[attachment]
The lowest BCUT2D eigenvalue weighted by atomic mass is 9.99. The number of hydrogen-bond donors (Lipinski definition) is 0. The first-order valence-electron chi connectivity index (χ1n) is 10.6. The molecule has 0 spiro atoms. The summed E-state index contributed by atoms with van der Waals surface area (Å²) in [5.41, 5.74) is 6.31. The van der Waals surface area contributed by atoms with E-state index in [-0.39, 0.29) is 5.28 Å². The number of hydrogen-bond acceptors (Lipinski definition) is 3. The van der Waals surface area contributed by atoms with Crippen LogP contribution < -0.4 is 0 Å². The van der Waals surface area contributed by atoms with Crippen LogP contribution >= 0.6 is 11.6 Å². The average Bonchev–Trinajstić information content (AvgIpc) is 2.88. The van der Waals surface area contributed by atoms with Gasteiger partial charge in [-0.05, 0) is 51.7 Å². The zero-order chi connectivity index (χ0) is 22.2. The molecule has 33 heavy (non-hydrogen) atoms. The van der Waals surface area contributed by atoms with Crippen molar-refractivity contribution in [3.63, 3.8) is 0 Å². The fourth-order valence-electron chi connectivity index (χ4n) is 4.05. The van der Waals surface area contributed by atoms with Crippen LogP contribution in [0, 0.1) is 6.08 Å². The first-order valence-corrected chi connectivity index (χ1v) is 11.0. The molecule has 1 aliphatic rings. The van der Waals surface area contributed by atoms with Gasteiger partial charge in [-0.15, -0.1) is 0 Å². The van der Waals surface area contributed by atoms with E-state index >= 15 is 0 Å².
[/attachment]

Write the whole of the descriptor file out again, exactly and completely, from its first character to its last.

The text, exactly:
The lowest BCUT2D eigenvalue weighted by atomic mass is 9.99. The number of hydrogen-bond donors (Lipinski definition) is 0. The first-order valence-electron chi connectivity index (χ1n) is 10.6. The molecule has 0 spiro atoms. The summed E-state index contributed by atoms with van der Waals surface area (Å²) in [5.41, 5.74) is 6.31. The van der Waals surface area contributed by atoms with E-state index in [-0.39, 0.29) is 5.28 Å². The number of hydrogen-bond acceptors (Lipinski definition) is 3. The van der Waals surface area contributed by atoms with Crippen LogP contribution < -0.4 is 0 Å². The van der Waals surface area contributed by atoms with Crippen LogP contribution >= 0.6 is 11.6 Å². The average Bonchev–Trinajstić information content (AvgIpc) is 2.88. The van der Waals surface area contributed by atoms with Gasteiger partial charge in [-0.05, 0) is 51.7 Å². The zero-order chi connectivity index (χ0) is 22.2. The molecule has 33 heavy (non-hydrogen) atoms. The van der Waals surface area contributed by atoms with Crippen molar-refractivity contribution in [3.63, 3.8) is 0 Å². The fourth-order valence-electron chi connectivity index (χ4n) is 4.05. The van der Waals surface area contributed by atoms with Crippen LogP contribution in [0, 0.1) is 6.08 Å². The first-order valence-corrected chi connectivity index (χ1v) is 11.0. The molecule has 1 aliphatic rings. The van der Waals surface area contributed by atoms with Gasteiger partial charge in [-0.15, -0.1) is 0 Å². The van der Waals surface area contributed by atoms with E-state index >= 15 is 0 Å².